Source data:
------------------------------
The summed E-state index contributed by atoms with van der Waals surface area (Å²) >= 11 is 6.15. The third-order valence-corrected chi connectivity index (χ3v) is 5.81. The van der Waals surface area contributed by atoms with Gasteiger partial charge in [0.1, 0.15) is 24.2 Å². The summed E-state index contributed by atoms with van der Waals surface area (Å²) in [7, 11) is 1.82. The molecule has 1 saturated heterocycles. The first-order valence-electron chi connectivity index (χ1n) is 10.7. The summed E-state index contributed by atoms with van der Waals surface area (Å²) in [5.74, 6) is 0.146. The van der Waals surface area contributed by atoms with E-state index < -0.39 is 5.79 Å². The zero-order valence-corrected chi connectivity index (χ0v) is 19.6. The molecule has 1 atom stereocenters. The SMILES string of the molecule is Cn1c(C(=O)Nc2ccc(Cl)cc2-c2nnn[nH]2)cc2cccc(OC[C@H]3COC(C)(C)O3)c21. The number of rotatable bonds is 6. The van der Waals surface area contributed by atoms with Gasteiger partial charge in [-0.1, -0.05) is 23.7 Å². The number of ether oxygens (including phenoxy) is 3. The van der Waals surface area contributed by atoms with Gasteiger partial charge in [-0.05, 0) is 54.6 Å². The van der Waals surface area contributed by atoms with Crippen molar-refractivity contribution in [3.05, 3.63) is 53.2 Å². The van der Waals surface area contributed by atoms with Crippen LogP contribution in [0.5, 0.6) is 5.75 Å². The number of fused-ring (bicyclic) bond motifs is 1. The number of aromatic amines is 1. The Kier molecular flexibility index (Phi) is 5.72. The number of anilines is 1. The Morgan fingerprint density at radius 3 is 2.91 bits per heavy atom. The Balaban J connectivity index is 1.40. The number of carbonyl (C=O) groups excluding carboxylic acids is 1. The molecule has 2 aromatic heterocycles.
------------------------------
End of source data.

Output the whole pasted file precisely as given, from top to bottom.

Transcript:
The summed E-state index contributed by atoms with van der Waals surface area (Å²) >= 11 is 6.15. The third-order valence-corrected chi connectivity index (χ3v) is 5.81. The van der Waals surface area contributed by atoms with Gasteiger partial charge in [0.1, 0.15) is 24.2 Å². The summed E-state index contributed by atoms with van der Waals surface area (Å²) in [7, 11) is 1.82. The molecule has 1 saturated heterocycles. The first-order valence-electron chi connectivity index (χ1n) is 10.7. The summed E-state index contributed by atoms with van der Waals surface area (Å²) in [5.74, 6) is 0.146. The van der Waals surface area contributed by atoms with E-state index < -0.39 is 5.79 Å². The zero-order valence-corrected chi connectivity index (χ0v) is 19.6. The molecule has 1 atom stereocenters. The SMILES string of the molecule is Cn1c(C(=O)Nc2ccc(Cl)cc2-c2nnn[nH]2)cc2cccc(OC[C@H]3COC(C)(C)O3)c21. The number of rotatable bonds is 6. The van der Waals surface area contributed by atoms with Gasteiger partial charge in [-0.1, -0.05) is 23.7 Å². The number of ether oxygens (including phenoxy) is 3. The van der Waals surface area contributed by atoms with Gasteiger partial charge in [-0.05, 0) is 54.6 Å². The van der Waals surface area contributed by atoms with Crippen molar-refractivity contribution in [3.05, 3.63) is 53.2 Å². The van der Waals surface area contributed by atoms with Crippen LogP contribution in [0.5, 0.6) is 5.75 Å². The number of fused-ring (bicyclic) bond motifs is 1. The number of aromatic amines is 1. The Kier molecular flexibility index (Phi) is 5.72. The number of anilines is 1. The Morgan fingerprint density at radius 3 is 2.91 bits per heavy atom. The Balaban J connectivity index is 1.40. The number of carbonyl (C=O) groups excluding carboxylic acids is 1. The molecule has 2 aromatic heterocycles.